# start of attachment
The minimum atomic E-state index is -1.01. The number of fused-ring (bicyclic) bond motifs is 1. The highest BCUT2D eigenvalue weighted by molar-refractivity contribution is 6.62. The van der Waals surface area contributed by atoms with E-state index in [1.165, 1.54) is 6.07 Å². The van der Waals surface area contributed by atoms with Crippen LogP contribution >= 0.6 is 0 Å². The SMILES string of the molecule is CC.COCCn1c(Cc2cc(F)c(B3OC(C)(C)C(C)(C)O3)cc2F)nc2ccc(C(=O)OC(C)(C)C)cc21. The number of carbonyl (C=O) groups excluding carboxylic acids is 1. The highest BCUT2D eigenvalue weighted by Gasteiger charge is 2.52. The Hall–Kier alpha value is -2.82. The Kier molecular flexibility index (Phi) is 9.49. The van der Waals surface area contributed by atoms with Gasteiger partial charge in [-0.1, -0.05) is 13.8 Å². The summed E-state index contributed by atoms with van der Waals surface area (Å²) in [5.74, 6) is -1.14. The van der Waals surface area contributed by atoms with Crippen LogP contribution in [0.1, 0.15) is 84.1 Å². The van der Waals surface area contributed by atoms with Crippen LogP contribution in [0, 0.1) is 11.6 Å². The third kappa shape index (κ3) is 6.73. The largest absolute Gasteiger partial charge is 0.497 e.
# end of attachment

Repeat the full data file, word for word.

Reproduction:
The minimum atomic E-state index is -1.01. The number of fused-ring (bicyclic) bond motifs is 1. The highest BCUT2D eigenvalue weighted by molar-refractivity contribution is 6.62. The van der Waals surface area contributed by atoms with E-state index in [1.165, 1.54) is 6.07 Å². The van der Waals surface area contributed by atoms with Crippen LogP contribution >= 0.6 is 0 Å². The SMILES string of the molecule is CC.COCCn1c(Cc2cc(F)c(B3OC(C)(C)C(C)(C)O3)cc2F)nc2ccc(C(=O)OC(C)(C)C)cc21. The number of carbonyl (C=O) groups excluding carboxylic acids is 1. The highest BCUT2D eigenvalue weighted by Gasteiger charge is 2.52. The Hall–Kier alpha value is -2.82. The Kier molecular flexibility index (Phi) is 9.49. The van der Waals surface area contributed by atoms with Gasteiger partial charge in [-0.1, -0.05) is 13.8 Å². The summed E-state index contributed by atoms with van der Waals surface area (Å²) in [5.74, 6) is -1.14. The van der Waals surface area contributed by atoms with Crippen LogP contribution in [0.1, 0.15) is 84.1 Å². The van der Waals surface area contributed by atoms with Crippen LogP contribution in [0, 0.1) is 11.6 Å². The third kappa shape index (κ3) is 6.73. The largest absolute Gasteiger partial charge is 0.497 e.